By Aaron West

The Bulletin

Madras officials now expect more than 100,000 people to come to town for organized solar eclipse-related events in August, according to a new attendance forecast on Wednesday that emphasized the thousands of local camping sites still available to the crowds.

Lysa Vattimo, who the city hired last year to oversee eclipse planning in Madras, went over the available camping space and the new attendance numbers — about a 25,000-person increase from the previous estimate — at a regular event planning meeting that took place Wednesday morning.

The city received state advice about adding temporary mobile cell towers and is considering an additional control tower at Madras Airport to handle the increase in air traffic during the celestial event.

And Mike Ryan, emergency manager for the Crook County Sheriff’s Office, said that a new informational website, created to keep people in Jefferson, Crook, and Deschutes counties updated on official announcements about the eclipse, will officially launch to the public on Thursday.

Vattimo said she updated the city’s attendance forecast for the Aug. 21 eclipse based on new private events that have requested city permits. She said that while all state park camping sites have been reserved, there’s plenty of space at private sites being hosted by locals.

“Before we were lingering at around 75,000 people coming to Madras, but now we have more events,” she said, noting that she’s basing her estimate on how many campsites each event has available, not on how many tickets have been sold. The attendance numbers will change over time, she said, as private event planners update the city on how many tickets they’ve sold.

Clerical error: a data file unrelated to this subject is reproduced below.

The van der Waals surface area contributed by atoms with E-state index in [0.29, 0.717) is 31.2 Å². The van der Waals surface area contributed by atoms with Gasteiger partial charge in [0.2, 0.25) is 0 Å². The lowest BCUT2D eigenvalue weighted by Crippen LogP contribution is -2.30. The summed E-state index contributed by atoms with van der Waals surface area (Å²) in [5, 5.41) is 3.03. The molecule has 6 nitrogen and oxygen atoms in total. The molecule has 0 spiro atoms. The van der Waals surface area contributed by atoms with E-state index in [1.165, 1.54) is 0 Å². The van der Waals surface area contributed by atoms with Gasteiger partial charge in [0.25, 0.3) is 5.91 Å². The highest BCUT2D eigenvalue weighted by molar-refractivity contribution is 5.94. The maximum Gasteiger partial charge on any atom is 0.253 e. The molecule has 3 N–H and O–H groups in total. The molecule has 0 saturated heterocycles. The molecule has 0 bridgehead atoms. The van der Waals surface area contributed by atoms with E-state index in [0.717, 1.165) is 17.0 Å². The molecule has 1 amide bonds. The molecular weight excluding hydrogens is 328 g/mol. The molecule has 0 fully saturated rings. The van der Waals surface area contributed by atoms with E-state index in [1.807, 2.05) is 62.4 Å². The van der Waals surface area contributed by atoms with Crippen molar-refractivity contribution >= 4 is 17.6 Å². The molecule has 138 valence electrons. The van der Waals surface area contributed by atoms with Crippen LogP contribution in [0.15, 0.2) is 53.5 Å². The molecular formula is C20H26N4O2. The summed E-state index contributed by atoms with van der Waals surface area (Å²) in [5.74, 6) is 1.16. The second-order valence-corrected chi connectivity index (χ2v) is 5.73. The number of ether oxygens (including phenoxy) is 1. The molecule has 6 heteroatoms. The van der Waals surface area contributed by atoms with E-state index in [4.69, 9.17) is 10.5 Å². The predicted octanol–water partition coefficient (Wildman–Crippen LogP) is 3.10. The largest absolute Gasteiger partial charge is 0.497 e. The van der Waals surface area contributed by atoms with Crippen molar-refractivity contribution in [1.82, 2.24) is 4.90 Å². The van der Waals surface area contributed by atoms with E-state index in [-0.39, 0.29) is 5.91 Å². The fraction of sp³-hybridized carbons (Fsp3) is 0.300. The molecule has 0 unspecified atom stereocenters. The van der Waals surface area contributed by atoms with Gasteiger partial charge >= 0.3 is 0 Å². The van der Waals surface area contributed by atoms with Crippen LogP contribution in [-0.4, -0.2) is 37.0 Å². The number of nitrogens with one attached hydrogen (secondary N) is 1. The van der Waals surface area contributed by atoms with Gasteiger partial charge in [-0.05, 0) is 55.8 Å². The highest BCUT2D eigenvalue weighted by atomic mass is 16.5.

“Right now it’s like looking into a crystal ball,” she said.

Information on available camping sites can be found at

More than 200,000 people are expected to visit the tricounty area, according to meeting discussion Wednesday, and more than 1 million people are expected to visit the state.

Ryan said Central Oregon’s law enforcement agencies are working together on solar eclipse management plans. A new website — — has been created to keep the public informed.

“It allows emergency mangers or partner agencies to post something right away,” he said. “It’s a one stop shop for information.”

About 40 people attended the planning meeting in Madras, which takes place every month. Representatives from the Oregon Office of Emergency Management and the governor’s office attended the regular meeting for the first time since January.

“It’s good to see from a local level what the state is paying attention too and that they’re well connected with us,” Vattimo said. “It’s a way for us to connect and tell them ‘There’s a hole here, can you help us plug it?’”

As far as holes in planning go, Vattimo said not too much was identified at Wednesday’s meeting. She said that Erik Rau, emergency management planner for the state, helped point the city in the right direction for requesting temporary, mobile cell towers from cell phone companies for the weekend of the eclipse. An additional control tower for the Madras Airport is also being considered for the increased air traffic and communication need in the area, Vattimo said.

“Having (the state) in the same room is so beneficial,” she said. “Those kind of things, like the cellphone towers, bubble up to the top when you have these conversations and it helps us avoid the pitfalls of not knowing how certain systems work.”

Rau explained how the state can pitch in resources during emergency events. He emphasized how a local request for state resources typically works and said that the state government is planning for the entire state, not just Central Oregon.

“There’s been a lot of focus on the path of totality in Madras, but the entire state of Oregon will see some measure of the eclipse,” Rau said.

— Reporter: 541-617-7829,